SINGAPORE (Reuters) – Sinopec, Asia’s largest refiner, will boost U.S. crude oil imports to an all-time high as China tries to reduce its trade deficit with the United States, two sources with knowledge of the matter said on Wednesday.
The company’s trading arm Unipec has bought 16 million barrels, or about 533,000 barrels per day (bpd), of U.S. crude to load in June, they said, the largest volume ever to be lifted in a month by the company.
“The government has encouraged us to lift more U.S. crude,” one of the sources said.
Sinopec could not immediately be reached for comment.
China has pledged to buy more U.S. goods to reduce the huge trade deficit with the United States and help ease the threat of a trade war between the world’s two biggest economies. Energy and commodities are high on Washington’s list of products for sale.
Unipec’s June oil purchases would be worth about $1.1 billion at current prices. They would represent a notable increase in China’s imports of U.S. crude, which have averaged about 330,000 barrels a day for the six-month period ended in February, according to U.S. Energy Department data.
An arbitrage opportunity has also opened up after U.S. crude futures recorded the widest discount in three years against Brent at $8.06 a barrel last week, enabling Unipec to boost imports to replace more expensive Middle East oil.
Washington is keen to sell more of the country’s surging oil and gas production. However, U.S. energy exports can grow only gradually due to infrastructure bottlenecks, and only if U.S. oil, gas and other goods remain attractively priced compared with global competition.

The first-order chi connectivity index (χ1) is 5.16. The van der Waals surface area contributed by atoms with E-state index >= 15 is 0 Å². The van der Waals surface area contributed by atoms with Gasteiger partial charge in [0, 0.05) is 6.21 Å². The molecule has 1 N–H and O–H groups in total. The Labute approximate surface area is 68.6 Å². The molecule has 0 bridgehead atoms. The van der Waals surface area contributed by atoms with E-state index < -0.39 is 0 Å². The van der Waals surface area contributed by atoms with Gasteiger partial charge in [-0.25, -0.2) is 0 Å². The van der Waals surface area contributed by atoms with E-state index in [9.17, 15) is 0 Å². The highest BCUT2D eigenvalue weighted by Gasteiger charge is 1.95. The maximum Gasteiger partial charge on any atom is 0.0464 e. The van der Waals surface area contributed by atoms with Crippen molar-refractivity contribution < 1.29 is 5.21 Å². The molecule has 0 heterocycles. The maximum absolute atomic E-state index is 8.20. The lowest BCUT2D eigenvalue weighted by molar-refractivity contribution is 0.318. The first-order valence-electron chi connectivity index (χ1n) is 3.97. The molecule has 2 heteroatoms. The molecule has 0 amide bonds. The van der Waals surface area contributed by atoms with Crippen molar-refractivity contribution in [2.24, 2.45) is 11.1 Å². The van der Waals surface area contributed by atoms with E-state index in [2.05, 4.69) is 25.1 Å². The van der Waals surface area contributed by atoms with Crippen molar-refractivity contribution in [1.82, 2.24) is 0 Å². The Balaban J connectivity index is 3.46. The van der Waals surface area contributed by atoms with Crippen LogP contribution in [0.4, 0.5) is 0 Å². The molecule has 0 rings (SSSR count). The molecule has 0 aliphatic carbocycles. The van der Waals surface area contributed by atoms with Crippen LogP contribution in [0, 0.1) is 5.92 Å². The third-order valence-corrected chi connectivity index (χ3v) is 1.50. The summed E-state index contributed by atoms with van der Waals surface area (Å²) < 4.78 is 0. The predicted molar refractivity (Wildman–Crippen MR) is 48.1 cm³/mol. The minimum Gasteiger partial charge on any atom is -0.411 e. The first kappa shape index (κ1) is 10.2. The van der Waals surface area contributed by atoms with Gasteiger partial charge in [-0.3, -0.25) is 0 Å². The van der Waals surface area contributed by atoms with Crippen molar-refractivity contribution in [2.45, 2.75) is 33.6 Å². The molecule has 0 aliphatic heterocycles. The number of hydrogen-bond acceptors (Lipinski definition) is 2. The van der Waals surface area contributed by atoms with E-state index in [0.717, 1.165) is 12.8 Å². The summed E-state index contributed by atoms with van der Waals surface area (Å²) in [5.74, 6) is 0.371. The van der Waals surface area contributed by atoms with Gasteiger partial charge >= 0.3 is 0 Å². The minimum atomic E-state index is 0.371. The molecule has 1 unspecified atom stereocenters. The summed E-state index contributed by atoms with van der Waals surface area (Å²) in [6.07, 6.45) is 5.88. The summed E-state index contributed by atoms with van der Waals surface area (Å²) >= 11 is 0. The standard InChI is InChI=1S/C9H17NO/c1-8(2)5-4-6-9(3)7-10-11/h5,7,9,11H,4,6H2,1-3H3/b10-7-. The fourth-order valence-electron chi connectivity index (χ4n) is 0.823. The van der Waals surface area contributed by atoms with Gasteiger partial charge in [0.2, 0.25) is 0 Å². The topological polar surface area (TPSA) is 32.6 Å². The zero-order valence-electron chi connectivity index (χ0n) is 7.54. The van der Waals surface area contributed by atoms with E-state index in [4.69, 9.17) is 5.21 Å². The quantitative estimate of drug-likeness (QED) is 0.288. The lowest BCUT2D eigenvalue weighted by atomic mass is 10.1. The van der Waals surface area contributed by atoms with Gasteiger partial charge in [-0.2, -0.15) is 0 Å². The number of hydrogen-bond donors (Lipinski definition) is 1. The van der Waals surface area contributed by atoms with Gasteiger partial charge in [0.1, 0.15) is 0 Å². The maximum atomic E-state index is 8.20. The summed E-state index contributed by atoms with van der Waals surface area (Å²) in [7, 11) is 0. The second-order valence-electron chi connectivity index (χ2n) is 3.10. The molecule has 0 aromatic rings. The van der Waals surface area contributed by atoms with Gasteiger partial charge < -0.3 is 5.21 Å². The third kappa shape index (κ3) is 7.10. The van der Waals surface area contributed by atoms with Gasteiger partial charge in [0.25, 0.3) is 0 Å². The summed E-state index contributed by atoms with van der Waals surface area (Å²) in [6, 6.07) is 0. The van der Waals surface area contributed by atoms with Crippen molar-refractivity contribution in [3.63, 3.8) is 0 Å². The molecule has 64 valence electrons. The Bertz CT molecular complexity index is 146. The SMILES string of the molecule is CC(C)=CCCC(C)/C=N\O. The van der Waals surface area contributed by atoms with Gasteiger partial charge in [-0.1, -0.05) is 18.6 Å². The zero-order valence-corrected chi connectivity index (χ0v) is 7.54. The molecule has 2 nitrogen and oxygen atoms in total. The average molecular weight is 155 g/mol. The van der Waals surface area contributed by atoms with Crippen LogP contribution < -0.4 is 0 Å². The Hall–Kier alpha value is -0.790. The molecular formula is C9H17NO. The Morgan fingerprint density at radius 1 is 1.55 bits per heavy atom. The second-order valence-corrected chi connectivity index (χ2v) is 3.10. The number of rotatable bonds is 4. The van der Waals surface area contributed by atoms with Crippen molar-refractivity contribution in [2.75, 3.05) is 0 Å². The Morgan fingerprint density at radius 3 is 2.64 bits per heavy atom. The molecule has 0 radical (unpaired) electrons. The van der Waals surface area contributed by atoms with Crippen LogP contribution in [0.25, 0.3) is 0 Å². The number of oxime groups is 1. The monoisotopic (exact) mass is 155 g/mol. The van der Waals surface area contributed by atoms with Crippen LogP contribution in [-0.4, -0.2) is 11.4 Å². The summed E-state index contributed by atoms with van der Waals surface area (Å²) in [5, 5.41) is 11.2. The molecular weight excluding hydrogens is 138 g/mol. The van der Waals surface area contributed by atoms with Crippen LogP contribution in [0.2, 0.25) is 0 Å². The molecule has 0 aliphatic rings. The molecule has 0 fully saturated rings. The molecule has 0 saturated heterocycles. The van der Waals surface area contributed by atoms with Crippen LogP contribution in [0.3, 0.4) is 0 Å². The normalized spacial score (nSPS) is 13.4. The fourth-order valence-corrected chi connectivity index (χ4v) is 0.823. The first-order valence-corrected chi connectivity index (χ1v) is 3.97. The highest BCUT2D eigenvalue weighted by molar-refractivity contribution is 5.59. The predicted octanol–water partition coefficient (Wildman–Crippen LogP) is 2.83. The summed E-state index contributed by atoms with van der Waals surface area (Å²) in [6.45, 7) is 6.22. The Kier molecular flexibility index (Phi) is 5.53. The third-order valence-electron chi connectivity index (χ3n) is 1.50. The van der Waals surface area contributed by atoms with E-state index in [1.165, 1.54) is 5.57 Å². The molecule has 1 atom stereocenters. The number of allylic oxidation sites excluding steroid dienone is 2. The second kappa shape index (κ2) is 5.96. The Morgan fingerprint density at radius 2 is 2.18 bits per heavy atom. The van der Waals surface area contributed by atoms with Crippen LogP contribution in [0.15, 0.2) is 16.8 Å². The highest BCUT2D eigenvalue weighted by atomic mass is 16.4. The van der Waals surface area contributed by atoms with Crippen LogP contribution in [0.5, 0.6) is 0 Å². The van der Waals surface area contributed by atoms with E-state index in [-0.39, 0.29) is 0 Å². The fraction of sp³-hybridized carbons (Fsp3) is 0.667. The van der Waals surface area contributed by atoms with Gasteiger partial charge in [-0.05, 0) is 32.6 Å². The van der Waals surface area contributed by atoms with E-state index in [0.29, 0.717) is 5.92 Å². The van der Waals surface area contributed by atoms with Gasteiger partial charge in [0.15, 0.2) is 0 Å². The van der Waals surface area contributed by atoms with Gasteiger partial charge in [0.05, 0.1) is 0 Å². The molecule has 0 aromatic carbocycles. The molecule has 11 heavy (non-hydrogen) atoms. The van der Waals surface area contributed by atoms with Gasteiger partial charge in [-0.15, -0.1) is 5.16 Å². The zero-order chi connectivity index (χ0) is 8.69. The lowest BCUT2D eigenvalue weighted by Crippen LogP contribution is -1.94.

“We want to buy more but they might not be able to export more” because of infrastructure constraints in the U.S. Gulf Coast, a source said.
The United States exported a record 2.6 million bpd of crude oil in the week ended May 11, and analysts estimate the country’s limit is somewhere between 3.5 million and 4 million bpd.
However, reaching that level would be a stretch, because only one terminal – the Louisiana Offshore Oil Port (LOOP) – is equipped to handle the very large crude carriers (VLCCs) that transit many Asian ports; the LOOP only started testing VLCCs for export in February.
“Whenever we talk about these numbers, the issues are not just of pure dock capacity. For China, the more important issue for them is the size of vessel that you can load. (Of) all of the main (U.S.) regions where loading is occurring, none can load a VLCC directly,” said Sandy Fielden, director of research in commodities and energy at Morningstar.
Also, China prefers a heavier quality of crude whereas the bulk of U.S. oil exports is light crude, the source said.